Peering Into the Social Brain
Our group is using molecular, genetic and electrophysiological techniques to explore the molecular and neuronal basis of innate social behaviors in the mouse. Two major lines of research are currently being pursued in the laboratory:
We are pursuing several projects at the molecular, cellular and systems levels in order to investigate the architecture and functional logic of neuronal circuits underlying social behaviors. The key questions we are addressing are: What are the sensory signals that trigger specific social behaviors? What are the brain areas involved in processing these signals and generating species- and sex-specific behaviors such as aggression, mating, parental behavior, defensive behavior? What is the molecular identity of the neurons involved, how are they connected to each other, and how are they modulated by the animal physiological state and its previous social experience? And finally, how do circuits underlying sex-specific behaviors differ in the male and female brains?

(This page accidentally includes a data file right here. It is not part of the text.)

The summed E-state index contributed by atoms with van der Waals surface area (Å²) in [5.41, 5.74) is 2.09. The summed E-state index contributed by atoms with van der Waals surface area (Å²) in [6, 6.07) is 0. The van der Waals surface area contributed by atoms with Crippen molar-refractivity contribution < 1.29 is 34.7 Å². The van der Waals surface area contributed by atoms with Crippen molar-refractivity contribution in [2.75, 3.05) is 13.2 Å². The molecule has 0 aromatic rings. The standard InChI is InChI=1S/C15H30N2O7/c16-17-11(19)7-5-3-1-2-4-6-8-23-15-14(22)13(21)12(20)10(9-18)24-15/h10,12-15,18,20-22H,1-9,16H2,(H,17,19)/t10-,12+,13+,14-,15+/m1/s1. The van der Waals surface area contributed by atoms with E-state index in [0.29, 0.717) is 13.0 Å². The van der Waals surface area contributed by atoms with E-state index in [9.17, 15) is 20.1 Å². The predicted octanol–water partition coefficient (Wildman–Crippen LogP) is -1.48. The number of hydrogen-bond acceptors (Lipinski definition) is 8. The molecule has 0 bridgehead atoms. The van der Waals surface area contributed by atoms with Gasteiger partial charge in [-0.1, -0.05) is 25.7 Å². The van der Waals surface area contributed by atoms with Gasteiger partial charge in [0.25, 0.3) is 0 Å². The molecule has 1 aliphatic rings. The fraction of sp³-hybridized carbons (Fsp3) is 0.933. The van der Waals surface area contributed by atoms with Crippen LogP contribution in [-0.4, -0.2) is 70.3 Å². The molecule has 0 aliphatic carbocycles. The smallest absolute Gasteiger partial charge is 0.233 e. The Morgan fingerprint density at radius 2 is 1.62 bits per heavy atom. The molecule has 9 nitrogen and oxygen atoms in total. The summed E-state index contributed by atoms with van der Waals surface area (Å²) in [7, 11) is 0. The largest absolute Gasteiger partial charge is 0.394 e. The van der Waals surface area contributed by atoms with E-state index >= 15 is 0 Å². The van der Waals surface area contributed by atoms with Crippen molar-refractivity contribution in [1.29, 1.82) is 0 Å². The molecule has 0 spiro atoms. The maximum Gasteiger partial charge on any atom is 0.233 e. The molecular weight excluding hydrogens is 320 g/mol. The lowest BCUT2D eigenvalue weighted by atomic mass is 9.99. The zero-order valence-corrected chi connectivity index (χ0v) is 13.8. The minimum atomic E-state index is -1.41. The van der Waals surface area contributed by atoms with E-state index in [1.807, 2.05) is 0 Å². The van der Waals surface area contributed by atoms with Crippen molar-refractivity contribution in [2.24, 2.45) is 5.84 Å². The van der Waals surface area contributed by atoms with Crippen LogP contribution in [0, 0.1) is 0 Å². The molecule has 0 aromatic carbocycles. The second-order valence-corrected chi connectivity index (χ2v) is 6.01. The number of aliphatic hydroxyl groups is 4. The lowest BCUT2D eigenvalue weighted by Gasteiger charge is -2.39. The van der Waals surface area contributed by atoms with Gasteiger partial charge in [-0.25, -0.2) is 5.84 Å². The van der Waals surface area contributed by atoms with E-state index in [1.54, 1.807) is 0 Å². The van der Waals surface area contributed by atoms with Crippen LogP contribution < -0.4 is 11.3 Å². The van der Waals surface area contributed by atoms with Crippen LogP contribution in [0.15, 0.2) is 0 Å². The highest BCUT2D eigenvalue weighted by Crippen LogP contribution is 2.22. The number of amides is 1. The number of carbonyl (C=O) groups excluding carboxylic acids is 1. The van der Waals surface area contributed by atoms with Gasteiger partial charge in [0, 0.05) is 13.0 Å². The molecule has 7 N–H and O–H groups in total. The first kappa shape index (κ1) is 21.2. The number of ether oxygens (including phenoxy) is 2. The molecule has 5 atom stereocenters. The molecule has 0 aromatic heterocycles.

The second set of projects explores the phenomenon of genomic imprinting in the brain, and the role of this mode of epigenetic modification in brain development and adult brain function. Genomic imprinting results in preferential expression of the paternally, or the maternally inherited allele of certain genes. We have recently used a genome-wide approach to characterize the repertoire of imprinted genes in the mouse embryonic and adult CNS. Our study uncovered a large number of new loci with imprinted features, suggesting that imprinting is a major mode of epigenetic regulation in the brain. Imprinting appears to preferentially affect neural systems associated with social, motivational and homeostatic brain functions. Comparison of the imprinted gene repertoire in the adult hypothalamus and cortex, and in the developing brain demonstrates a complex spatiotemporal, species-, sex- and isoform-specific regulation. Genomic imprinting thus emerges as a major and dynamic mode of epigenetic regulation of brain function, with direct implications for the understanding of evolution and diseases. Future projects in the lab will aim at better understanding this mode of epigenetic regulation in mechanistic and functional terms